UAW seeks to expel 8 members involved in corruption scandal

DETROIT — The UAW on Friday said it took action to expel eight members who have faced charges in the government’s ongoing U.S. corruption probe of the union. All but one of the members have pleaded guilty to federal criminal charges.

The eight officials facing the UAW’s so-called Article 31 charges include Norwood Jewell, a former vice president and head of the UAW-FCA department who pleaded guilty in April of last year to violating the Labor Management Relations Act and is currently serving a 15-month prison term, as well as Joe Ashton, a former vice president and head of the UAW-GM department who pleaded guilty in December to money laundering and wire fraud and awaits sentencing.

The union also filed charges against Edward “Nick” Robinson, Nancy Johnson, Jeffrey Pietrzyk, Michael Grimes, Keith Mickens and Virdell King. All have been charged in the years-long scandal, which to date has resulted in charges against 13 people, and 11 have pleaded guilty.

“Any UAW member who uses their position to break the law or blatantly violates the sacred oath they took to faithfully serve our members will be subject to removal from their post and expulsion from our union,” President Rory Gamble said in a statement.

“My administration, and the entire Executive Board, will continue to hold accountable those who commit criminal conduct or serious violations of our Ethical Practices Code. And we will continue to aggressively implement the critical reforms necessary to strengthen our union’s financial controls, oversight and overall accounting system to ensure the type of conduct described in these charges will not reoccur.”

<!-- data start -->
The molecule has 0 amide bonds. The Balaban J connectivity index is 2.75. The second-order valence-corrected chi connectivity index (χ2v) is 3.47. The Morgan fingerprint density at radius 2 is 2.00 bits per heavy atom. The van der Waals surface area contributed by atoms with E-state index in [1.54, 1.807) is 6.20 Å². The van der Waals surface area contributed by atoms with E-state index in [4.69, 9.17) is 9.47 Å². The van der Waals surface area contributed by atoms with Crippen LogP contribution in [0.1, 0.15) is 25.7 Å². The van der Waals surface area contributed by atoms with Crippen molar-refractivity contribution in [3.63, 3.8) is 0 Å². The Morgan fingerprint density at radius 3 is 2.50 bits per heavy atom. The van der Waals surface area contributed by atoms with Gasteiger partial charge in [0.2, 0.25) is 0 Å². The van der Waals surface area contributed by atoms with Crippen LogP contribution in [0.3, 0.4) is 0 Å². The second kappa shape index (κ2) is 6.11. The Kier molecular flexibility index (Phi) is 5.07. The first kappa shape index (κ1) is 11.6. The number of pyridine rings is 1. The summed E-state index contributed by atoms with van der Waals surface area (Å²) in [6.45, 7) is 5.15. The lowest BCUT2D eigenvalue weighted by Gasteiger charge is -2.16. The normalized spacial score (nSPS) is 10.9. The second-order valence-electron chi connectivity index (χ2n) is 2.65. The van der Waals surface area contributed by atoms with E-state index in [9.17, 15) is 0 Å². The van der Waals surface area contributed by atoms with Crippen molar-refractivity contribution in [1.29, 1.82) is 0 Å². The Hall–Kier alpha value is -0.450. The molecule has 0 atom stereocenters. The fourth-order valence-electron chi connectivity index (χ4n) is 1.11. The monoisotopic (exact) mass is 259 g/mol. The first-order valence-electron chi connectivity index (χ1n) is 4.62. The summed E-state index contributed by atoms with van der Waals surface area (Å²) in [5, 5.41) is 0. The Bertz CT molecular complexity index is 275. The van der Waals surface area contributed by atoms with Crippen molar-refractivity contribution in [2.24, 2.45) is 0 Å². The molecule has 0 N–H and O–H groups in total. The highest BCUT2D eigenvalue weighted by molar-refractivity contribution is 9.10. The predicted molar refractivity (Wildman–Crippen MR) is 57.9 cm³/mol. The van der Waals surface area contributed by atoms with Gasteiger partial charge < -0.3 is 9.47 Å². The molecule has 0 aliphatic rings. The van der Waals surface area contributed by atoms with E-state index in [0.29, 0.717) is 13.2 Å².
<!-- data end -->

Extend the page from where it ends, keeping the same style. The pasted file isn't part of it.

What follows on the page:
The Article 31 charges were signed by every member of the union’s International Executive Board. They claim that those charged “engaged in serious misconduct in violation of the law and the Ethical Practices Code of the UAW constitution.”

The move would expel the members from the union, and they would forfeit most benefits, although a spokesman said the union does not have the power to strip their pensions.

The union late last year moved to expel former President Gary Jones and former Region 5 Director Vance Pearson by filing Article 30 charges against them, although both resigned their positions and union membership before a trial could begin. Jones has not been accused of wrongdoing, while Pearson is expected to plead guilty in court next week.